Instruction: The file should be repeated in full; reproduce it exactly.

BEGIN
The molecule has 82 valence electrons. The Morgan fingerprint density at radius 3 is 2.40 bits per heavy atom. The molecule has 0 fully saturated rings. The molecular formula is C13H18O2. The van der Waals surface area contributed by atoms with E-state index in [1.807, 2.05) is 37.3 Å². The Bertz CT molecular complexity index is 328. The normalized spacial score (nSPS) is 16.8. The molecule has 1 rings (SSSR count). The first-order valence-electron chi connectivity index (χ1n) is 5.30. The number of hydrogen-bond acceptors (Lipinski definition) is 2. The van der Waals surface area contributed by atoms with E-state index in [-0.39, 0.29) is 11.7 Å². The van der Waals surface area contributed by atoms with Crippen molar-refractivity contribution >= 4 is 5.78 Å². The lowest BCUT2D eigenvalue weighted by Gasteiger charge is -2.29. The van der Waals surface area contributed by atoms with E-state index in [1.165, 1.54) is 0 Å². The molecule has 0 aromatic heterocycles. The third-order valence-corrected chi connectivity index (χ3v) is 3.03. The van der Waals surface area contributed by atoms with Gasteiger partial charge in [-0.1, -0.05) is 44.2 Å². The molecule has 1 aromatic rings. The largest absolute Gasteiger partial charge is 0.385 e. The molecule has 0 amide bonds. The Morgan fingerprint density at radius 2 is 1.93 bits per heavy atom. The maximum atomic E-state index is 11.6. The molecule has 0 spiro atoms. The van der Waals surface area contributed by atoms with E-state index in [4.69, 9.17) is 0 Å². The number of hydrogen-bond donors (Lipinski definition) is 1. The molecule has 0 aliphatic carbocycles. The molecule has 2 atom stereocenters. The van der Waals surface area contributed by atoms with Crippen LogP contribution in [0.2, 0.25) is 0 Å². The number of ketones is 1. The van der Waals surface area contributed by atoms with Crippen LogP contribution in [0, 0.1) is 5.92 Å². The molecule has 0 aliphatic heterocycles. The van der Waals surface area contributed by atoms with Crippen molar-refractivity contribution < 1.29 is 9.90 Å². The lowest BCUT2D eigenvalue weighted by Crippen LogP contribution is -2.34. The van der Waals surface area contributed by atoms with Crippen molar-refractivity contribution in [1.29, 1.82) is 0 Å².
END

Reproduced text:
The molecule has 82 valence electrons. The Morgan fingerprint density at radius 3 is 2.40 bits per heavy atom. The molecule has 0 fully saturated rings. The molecular formula is C13H18O2. The van der Waals surface area contributed by atoms with E-state index in [1.807, 2.05) is 37.3 Å². The Bertz CT molecular complexity index is 328. The normalized spacial score (nSPS) is 16.8. The molecule has 1 rings (SSSR count). The first-order valence-electron chi connectivity index (χ1n) is 5.30. The number of hydrogen-bond acceptors (Lipinski definition) is 2. The van der Waals surface area contributed by atoms with E-state index in [-0.39, 0.29) is 11.7 Å². The van der Waals surface area contributed by atoms with Crippen molar-refractivity contribution >= 4 is 5.78 Å². The lowest BCUT2D eigenvalue weighted by Gasteiger charge is -2.29. The van der Waals surface area contributed by atoms with E-state index in [1.165, 1.54) is 0 Å². The molecule has 0 aromatic heterocycles. The third-order valence-corrected chi connectivity index (χ3v) is 3.03. The van der Waals surface area contributed by atoms with Gasteiger partial charge in [-0.1, -0.05) is 44.2 Å². The molecule has 1 aromatic rings. The largest absolute Gasteiger partial charge is 0.385 e. The molecule has 0 amide bonds. The Morgan fingerprint density at radius 2 is 1.93 bits per heavy atom. The maximum atomic E-state index is 11.6. The molecule has 0 spiro atoms. The van der Waals surface area contributed by atoms with E-state index in [4.69, 9.17) is 0 Å². The number of hydrogen-bond donors (Lipinski definition) is 1. The molecule has 0 aliphatic carbocycles. The molecule has 2 atom stereocenters. The van der Waals surface area contributed by atoms with Crippen LogP contribution in [0.2, 0.25) is 0 Å². The number of ketones is 1. The van der Waals surface area contributed by atoms with Crippen LogP contribution in [0, 0.1) is 5.92 Å². The molecule has 0 aliphatic heterocycles. The van der Waals surface area contributed by atoms with Crippen molar-refractivity contribution < 1.29 is 9.90 Å². The lowest BCUT2D eigenvalue weighted by Crippen LogP contribution is -2.34. The van der Waals surface area contributed by atoms with Crippen molar-refractivity contribution in [1.29, 1.82) is 0 Å².